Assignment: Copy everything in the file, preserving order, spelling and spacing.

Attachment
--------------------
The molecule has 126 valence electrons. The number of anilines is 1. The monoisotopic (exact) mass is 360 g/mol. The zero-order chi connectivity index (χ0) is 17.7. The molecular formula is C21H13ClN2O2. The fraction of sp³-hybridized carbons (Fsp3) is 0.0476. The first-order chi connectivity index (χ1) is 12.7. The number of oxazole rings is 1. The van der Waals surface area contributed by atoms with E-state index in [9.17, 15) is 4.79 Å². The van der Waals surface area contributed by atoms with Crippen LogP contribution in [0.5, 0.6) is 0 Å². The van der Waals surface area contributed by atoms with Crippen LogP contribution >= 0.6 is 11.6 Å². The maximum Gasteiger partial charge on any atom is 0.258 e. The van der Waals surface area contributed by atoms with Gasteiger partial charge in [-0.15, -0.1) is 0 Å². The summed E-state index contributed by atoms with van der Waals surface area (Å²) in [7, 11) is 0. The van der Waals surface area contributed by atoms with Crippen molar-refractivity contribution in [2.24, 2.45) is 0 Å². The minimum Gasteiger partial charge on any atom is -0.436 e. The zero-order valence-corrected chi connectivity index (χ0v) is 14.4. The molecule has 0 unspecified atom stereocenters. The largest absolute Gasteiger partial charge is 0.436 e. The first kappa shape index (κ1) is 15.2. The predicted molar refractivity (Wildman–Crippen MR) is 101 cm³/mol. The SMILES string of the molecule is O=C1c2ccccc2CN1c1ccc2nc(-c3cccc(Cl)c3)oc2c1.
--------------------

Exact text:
The molecule has 126 valence electrons. The number of anilines is 1. The monoisotopic (exact) mass is 360 g/mol. The zero-order chi connectivity index (χ0) is 17.7. The molecular formula is C21H13ClN2O2. The fraction of sp³-hybridized carbons (Fsp3) is 0.0476. The first-order chi connectivity index (χ1) is 12.7. The number of oxazole rings is 1. The van der Waals surface area contributed by atoms with E-state index in [9.17, 15) is 4.79 Å². The van der Waals surface area contributed by atoms with Crippen LogP contribution in [0.5, 0.6) is 0 Å². The van der Waals surface area contributed by atoms with Crippen LogP contribution >= 0.6 is 11.6 Å². The maximum Gasteiger partial charge on any atom is 0.258 e. The van der Waals surface area contributed by atoms with Gasteiger partial charge in [-0.15, -0.1) is 0 Å². The summed E-state index contributed by atoms with van der Waals surface area (Å²) in [7, 11) is 0. The van der Waals surface area contributed by atoms with Crippen molar-refractivity contribution in [2.24, 2.45) is 0 Å². The minimum Gasteiger partial charge on any atom is -0.436 e. The zero-order valence-corrected chi connectivity index (χ0v) is 14.4. The molecule has 0 unspecified atom stereocenters. The largest absolute Gasteiger partial charge is 0.436 e. The first kappa shape index (κ1) is 15.2. The predicted molar refractivity (Wildman–Crippen MR) is 101 cm³/mol. The SMILES string of the molecule is O=C1c2ccccc2CN1c1ccc2nc(-c3cccc(Cl)c3)oc2c1.